Victim Number Four: American Citizens
Minimum wage laws are not only ineffective, but they encourage illegal immigration. If an employer or small business owner has a job they believe is worth $5 an hour, but the government mandates they pay $7 or higher, than they have an incentive to hire an illegal immigrant who is willing to accept $3 an hour. It is not about Americans not wanting to do certain menial jobs; that is the way it should be in a strong free market economy. There are too many regulations imposed on today’s small businesses. The more regulations placed on a business, the higher the cost will be from production to maintenance to employee or labor cost. When a small business has the choice to choose between an illegal immigrant they can afford and the chance to stay in business versus following government mandates for labor costs and going out of business, they are going to choose hiring someone under the table nearly every time. The small business loses and the American citizen looses. An out of work laborer would be in much better shape with a $5 an hour job rather than no job at all. However low that may seem, the less regulations there are and the better chance a small business can make a profit. The employee wage begins to be another competitive commodity and their wage will be increased naturally as the free market sets the value for labor. The incentive for illegal immigrants to seek a job here would also be reduced as there would be fewer job openings available. Without the demand, there is no reason for the supply.
Victim Number Five: Teenagers
Before minimum wage laws took effect, it wasn’t unusual to see a teenager working alongside his parents, at the local store or at various businesses. In 1994 more than half of the teenagers 16and older held a summer job, contrast that to 2010 to barely a quarter of teenagers in the same age group with a summer job. Teenagers learned valuable work ethic and work skills that would carry through to their adult lives. They learned independence as they learned the value of making their own money. Most teenagers do not have a rent or mortgage to pay or grocery or utility bills due every month and can afford to accept jobs that pay below minimum wage. Minimum wage laws have closed this door of opportunity for many teenagers and most low paying jobs now go to illegal immigrants. In 2007 when Congress pushed minimum wage laws from $5.25 to $7.25 over a three year period, unemployment for teenagers aged 16-19 went from 14.8 percent in the beginning of the year to 27.1 percent as the final stages of the law were passed. The only way an employer can afford to pay wages is if the person has the skills to justify the cost. Most young workers are relatively unskilled, so most employers cannot afford to pay to train them when there are plenty of applicants that do possess skills are so readily available. Minimum wage laws hurt young and unskilled workers that need a foot in the door more than they need what the federal government deems a fair wage.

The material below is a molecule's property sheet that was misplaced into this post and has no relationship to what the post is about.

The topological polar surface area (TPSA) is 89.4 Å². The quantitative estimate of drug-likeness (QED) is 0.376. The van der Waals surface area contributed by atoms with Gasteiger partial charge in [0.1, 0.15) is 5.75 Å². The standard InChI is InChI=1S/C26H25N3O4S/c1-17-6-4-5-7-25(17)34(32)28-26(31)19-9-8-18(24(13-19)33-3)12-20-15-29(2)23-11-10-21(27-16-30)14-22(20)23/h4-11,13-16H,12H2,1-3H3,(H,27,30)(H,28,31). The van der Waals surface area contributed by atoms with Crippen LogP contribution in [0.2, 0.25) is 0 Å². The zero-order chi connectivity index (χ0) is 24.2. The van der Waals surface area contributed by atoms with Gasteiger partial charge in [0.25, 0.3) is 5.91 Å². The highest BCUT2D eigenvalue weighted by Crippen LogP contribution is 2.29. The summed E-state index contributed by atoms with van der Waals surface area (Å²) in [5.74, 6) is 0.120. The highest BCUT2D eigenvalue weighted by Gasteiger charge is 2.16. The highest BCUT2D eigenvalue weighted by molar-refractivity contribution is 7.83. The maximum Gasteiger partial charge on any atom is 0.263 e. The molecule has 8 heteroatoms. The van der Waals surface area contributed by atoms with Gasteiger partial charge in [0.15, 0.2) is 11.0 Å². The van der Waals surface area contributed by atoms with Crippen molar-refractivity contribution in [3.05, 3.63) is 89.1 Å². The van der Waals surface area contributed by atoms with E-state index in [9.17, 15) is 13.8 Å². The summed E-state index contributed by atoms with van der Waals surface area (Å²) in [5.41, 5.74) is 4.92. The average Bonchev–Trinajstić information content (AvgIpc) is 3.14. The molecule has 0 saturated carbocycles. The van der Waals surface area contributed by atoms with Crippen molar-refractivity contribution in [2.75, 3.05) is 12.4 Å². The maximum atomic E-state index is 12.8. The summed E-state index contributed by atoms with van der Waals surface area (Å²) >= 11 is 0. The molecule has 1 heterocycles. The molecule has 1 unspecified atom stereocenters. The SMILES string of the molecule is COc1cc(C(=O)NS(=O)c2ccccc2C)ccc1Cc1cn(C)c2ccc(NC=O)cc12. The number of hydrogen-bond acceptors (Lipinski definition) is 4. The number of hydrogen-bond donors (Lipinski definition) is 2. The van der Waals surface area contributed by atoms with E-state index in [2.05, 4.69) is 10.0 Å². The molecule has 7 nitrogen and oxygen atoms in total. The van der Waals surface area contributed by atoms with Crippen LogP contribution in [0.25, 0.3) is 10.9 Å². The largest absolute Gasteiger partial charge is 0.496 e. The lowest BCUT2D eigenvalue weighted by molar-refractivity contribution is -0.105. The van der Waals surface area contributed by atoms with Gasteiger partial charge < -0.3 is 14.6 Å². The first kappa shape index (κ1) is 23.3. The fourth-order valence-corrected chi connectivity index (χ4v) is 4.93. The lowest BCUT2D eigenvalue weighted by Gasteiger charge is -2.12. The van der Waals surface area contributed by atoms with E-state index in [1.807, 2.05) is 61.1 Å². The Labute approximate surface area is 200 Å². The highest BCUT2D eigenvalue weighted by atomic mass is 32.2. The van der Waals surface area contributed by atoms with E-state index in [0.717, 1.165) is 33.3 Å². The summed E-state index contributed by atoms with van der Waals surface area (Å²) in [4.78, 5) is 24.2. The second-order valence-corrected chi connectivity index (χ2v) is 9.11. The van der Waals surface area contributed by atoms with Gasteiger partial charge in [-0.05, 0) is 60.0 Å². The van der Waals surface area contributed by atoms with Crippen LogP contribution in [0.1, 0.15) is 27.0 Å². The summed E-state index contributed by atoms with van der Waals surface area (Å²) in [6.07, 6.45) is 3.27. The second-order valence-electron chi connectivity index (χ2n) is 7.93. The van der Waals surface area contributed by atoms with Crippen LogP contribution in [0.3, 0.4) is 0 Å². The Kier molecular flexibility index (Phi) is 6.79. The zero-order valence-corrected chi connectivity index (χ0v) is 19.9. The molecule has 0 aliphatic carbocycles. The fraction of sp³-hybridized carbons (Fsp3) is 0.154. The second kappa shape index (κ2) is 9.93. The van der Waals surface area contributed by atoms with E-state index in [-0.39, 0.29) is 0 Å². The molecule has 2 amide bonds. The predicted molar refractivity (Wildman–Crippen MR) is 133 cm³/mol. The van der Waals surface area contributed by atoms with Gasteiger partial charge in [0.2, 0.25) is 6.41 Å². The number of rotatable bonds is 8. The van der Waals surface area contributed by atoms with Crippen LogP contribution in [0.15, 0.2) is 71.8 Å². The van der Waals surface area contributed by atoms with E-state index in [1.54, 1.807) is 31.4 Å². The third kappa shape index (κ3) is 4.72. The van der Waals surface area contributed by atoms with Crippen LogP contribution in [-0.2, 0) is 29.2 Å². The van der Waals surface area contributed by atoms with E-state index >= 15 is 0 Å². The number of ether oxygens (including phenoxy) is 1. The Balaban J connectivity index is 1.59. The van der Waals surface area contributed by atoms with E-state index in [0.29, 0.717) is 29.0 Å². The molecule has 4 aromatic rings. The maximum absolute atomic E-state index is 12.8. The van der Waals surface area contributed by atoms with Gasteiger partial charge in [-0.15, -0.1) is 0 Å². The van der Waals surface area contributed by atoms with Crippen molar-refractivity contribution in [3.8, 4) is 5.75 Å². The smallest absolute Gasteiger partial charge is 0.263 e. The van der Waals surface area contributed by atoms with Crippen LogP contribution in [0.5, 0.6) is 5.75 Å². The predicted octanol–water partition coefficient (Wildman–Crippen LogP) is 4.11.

The free market has an alternative and practical solution for every economic issue, if it would be given the chance. Minimum wage laws claim many victims, including the economy overall. They hurt poor and unskilled laborers, non-union workers and the American citizen while union members and big corporations enjoy the profits all the way to the bank.